Question Undervolting on A520 with a 5600X

Jun 29, 2021
11
0
10
0
Hey!
I have a question. Is it possible to undervolt with this chipset?
Do I HAVE to use PBO to undervolt because its not available on A520.
Is there any other way to do it and what would the options be called ?
Thanks for the help in advance.
 
Hey!
I have a question. Is it possible to undervolt with this chipset?
Do I HAVE to use PBO to undervolt because its not available on A520.
Is there any other way to do it and what would the options be called ?
Thanks for the help in advance.
Look for VCore voltage setting in your BIOS. People with A320 have said they don't have it so it's unlikely yours will.

The performance uplift doing it provides is, if anything, very small. You're way better off just putting a really decent cooler on it and making sure the case is well ventilated too, especially if it's an air cooler.
 
Jun 29, 2021
11
0
10
0
Look for VCore voltage setting in your BIOS. People with A320 have said they don't have it so it's unlikely yours will.

The performance uplift doing it provides is, if anything, very small. You're way better off just putting a really decent cooler on it and making sure the case is well ventilated too, especially if it's an air cooler.
Well I have a 212 EVO on the 5600X inside a FSP CMT211A with 3 intake fans and 1 out.
And on idle the CPU does like 55-60c. Weirder than i'd like.
 
Cinebench R23 after running both tests CPU maxes out at around 75c
That's a great temp and nothing to worry about.

Ryzen's, especially 3rd and 4th gen, are known for oddly high temps at 'idle'. That's because of two reasons: they have dozens of temp sensors scattered around the CPU dies and they boost an individual core aggressively for even the slightest process. The temp readout is the highest temp at the moment so there's bound to be a short spike in temp somewhere on the CPU. It's highly localized, though, and not really significant until it's in a all-core heavy workload.

It's kinda like reading the temp of every oven in New York city. At any given moment someone's heating a pizza so you'll always see a high temp; but it's not enough to worry about overheating the power lines until every oven is heating pizza at the same time.
 
Last edited:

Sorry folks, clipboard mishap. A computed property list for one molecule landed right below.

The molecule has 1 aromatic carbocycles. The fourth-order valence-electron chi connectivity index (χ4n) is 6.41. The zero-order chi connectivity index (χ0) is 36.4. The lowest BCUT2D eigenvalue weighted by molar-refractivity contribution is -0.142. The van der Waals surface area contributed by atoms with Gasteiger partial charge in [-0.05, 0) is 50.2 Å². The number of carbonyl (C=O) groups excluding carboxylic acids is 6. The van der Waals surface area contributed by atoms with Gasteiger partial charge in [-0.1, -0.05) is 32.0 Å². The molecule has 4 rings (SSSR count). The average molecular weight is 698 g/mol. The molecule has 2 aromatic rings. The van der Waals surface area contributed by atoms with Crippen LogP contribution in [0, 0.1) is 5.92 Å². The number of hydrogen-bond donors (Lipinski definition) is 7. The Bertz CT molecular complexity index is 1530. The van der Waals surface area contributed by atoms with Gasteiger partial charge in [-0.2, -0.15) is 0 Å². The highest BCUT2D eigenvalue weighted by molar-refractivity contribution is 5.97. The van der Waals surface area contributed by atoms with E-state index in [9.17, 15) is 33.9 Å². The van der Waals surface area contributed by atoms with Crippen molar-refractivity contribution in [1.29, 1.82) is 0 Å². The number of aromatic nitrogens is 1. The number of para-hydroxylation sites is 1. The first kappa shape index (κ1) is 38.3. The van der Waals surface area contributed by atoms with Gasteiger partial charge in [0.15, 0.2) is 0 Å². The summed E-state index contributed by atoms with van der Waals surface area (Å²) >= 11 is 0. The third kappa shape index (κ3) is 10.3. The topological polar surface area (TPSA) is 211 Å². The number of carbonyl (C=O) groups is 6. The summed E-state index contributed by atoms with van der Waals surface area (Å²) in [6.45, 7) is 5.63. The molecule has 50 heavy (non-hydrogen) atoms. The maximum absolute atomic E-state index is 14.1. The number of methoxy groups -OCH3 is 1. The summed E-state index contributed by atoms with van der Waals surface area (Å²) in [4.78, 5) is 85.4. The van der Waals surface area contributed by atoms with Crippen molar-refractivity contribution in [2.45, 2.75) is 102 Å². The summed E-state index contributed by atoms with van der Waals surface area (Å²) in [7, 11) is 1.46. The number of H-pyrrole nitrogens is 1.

Howardohyea

Proper
May 13, 2021
219
53
170
2
Look for VCore voltage setting in your BIOS. People with A320 have said they don't have it so it's unlikely yours will.

The performance uplift doing it provides is, if anything, very small. You're way better off just putting a really decent cooler on it and making sure the case is well ventilated too, especially if it's an air cooler.
the A series board doesn't offer any OC capabilities so I doubt VCore is available on any board.

Also I don't know why people say undervolt will get more performance, the only thing I can think of is preventing it thermal throttling. And using PBO is technically overclock, not undervolt
 
....
Also I don't know why people say undervolt will get more performance, the only thing I can think of is preventing it thermal throttling. And using PBO is technically overclock, not undervolt
With 5000 series PBO can provide a performance improvement when you use something called the curve optimizer. By undervolting slightly when you do that it can keep the CPU cooler and not pull back on boost clocks.

The actual performance improvements seen with PBO isn't very even though. It's generally only seeing it holding rated clocks 'longer', subjectively speaking, with minor improvements in benchmarks. Also, it won't pull back as far as base clock on extreme heavy load. But it's hard to say it's really not as much due to use of really good cooling since one effect of PBO is to raise heat output a lot so you need improved cooling. Ryzen's boost algorithm is so temperature sensitive that if you keep it cool it's as effective as "overclocking" all on it's own.

Thermal throttling occurs when the CPU exceeds safe thermal limits (95C for 5600X) and it pulls clock back hard (something like 800Mhz I think) to allow the CPU to cool off. That's way, way worse than simply limiting boost.

People call PBO overclocking but it really doesn't do that at all; it let's the CPU draw more power and current than specified limits which lets it boost to it's rated clocks longer. The limits (TDP, EDC and TDC) are established as much, if not more, to protect motherboard VRM's. The processor's boost algorithm is left intact and keeping the processor within defined, safe, limits of temperature, clocks and voltage (called FIT). The only time that changes is by increasing something called the PBO Scalar setting.
 
Last edited:

ASK THE COMMUNITY